Johnson's work has been important in my own thinking, particularly his thoughts on the linkages between capitalism and slavery prior to the Civil War. There's plenty of food for thought on that topic in River of Dark Dreams, although if you read the book expressly for that purpose you will have to be patient to get to that material. That's OK, since Johnson has a lot of important things to say about the history of the Mississippi Valley, and I want to comment briefly on one which caught my eye.

Johnson has a marvelous chapter on steamboats which brings insight into an important point concerning the history of technology. High-pressure engine steamboats dominated the Mississippi. As Johnson writes:
The high-pressure engine was the defining technical feature of the Western steamboat. Whereas the low-pressure engines employed on eastern and European steamboats relied on precise tolerances to ensure the creation of a vacuum, high-pressure engines simply overcame any imprecision in manufacture (which caused leakage) through a vast overemployment of power. (page 93)
In the popular imagination, history of technology can look like a string of innovations, each better than the last. But in the case of these Western steamboats, Johnson notes that the technology actually was not improving. The high-pressure steamboats were "less efficient and more prone to explosion," they were "already antiquated at the moment of their increasing employment on the Mississippi." These boats' voracious appetite for wood, in turn, meant that "the deforestation ... of the Mississippi Valley was the condition that made possible the expansion of the steamboat economy." (page 94) These Hummers of the western waters were the dominant form of transit in the region, but their widespread adoption was was not due to better technology -- it was actually worse technology, shoved into overdrive, which made the growth possible.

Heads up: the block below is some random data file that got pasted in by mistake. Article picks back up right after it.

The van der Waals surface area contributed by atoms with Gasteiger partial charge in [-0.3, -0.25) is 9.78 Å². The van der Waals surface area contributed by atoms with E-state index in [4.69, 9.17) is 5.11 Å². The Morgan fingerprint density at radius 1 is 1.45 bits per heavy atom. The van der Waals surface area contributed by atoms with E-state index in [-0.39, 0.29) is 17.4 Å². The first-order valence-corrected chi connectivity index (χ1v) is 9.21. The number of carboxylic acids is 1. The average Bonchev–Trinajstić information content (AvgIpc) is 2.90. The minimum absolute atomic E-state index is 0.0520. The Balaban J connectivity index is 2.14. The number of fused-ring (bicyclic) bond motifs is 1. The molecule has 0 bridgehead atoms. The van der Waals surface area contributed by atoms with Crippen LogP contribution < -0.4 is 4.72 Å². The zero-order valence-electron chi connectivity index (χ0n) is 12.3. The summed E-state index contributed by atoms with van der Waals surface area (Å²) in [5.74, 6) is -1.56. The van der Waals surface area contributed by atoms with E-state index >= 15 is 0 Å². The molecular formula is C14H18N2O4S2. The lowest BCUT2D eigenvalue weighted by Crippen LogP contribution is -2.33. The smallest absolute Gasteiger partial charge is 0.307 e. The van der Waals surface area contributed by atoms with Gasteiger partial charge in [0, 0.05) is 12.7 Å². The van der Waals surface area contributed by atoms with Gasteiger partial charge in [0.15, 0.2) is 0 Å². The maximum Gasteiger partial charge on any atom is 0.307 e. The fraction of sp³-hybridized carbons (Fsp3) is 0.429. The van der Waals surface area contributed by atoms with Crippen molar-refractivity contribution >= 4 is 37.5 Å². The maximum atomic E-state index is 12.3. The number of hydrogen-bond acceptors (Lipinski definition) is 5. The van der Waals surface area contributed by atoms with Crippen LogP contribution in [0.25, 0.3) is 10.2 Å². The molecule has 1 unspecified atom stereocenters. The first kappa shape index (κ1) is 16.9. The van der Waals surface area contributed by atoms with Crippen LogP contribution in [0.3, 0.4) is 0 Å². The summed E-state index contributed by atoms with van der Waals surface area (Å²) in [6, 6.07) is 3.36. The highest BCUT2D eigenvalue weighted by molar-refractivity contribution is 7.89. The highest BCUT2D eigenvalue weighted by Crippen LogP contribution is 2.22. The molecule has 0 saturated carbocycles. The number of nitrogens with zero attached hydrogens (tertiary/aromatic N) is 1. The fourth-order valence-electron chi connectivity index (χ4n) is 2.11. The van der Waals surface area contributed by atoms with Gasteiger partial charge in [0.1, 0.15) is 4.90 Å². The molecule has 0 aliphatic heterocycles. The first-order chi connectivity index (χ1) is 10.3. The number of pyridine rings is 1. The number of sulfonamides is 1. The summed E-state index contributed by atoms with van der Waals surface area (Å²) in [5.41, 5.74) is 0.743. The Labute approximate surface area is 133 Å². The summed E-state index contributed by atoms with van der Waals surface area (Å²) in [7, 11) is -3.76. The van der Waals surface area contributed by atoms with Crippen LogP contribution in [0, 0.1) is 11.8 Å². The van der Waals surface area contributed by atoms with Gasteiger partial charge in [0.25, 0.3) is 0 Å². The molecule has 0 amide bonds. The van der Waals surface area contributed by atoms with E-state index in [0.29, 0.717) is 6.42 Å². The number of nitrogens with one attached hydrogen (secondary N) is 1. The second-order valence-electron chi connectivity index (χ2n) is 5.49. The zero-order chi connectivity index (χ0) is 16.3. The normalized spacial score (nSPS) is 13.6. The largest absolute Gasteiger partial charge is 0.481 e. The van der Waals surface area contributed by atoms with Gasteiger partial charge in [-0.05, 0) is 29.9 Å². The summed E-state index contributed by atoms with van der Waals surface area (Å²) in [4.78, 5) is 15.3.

Through this close examination of the technology, Johnson demonstrates that economic growth and technological improvement don't always go hand in hand, an important reminder for historians.

Transportation and political imagery

In two weeks, I'll be presenting a paper at the annual meeting of the Nineteenth Century Studies Association in Fresno, California. My paper is entitled "Images of Steam Transportation in Popular Culture," and it will include some my new research on images of steamboats and railroads in the antebellum era. I do not have a great deal of experience with analyzing visual culture, so I'm looking forward to the opportunity to get some feedback at this conference on my initial take on what some of these images mean.

When I was doing the research for this project, I was overwhelmed by the number of transportation images I found. They are everywhere: on currency, in children's literature, on broadsides, in comic almanacs, on sheet music—everywhere.

One such image is the broadside "Correct Chart of Salt River" from 1848 (from the Library of Congress). This example includes a railroad and a steamboat as part of its political imagery:

For Americans in the antebellum era, the phrase "Salt River" had the implication of a foolhardy journey, with a particular connotation in politics: during the 1832 presidential campaign, a pro-Andrew Jackson boatsman took rival Henry Clay literally "up Salt River," causing him to miss a speaking engagement (this from Liz Hutter's very nice essay "Ho for Salt River!").

This particular broadside mocks the problems which besieged Democrats during the election year of 1848. Candidate Lewis Cass is represented by a steamboat. Such a boat would seem to be an appropriate way to travel against the current, as the drawing depicts. But the boat is marked "free trade," a reference to Cass's opposition to high tariffs. Cass is about to face a series of disasters: Noise and Confusion Shoals, Santa Anna Pass, and eventually the Lake of Oblivion. By contrast, the (protectionist) Tariff of 1842 puffs ahead on a train, taking the direct route to Washington. Train tracks lead directly to the destination, avoiding the complex geography that awaits the steamboat.

Images of steam transport were common throughout the antebellum era. In this broadside, we see both types of transport recruited to make a political message: Cass's free trade about to navigate difficult waters, while the tariff has a direct route to the capital city.

Additional reading: For more on Cass, see Willard Klunder, Lewis Cass and the Politics of Moderation (1996).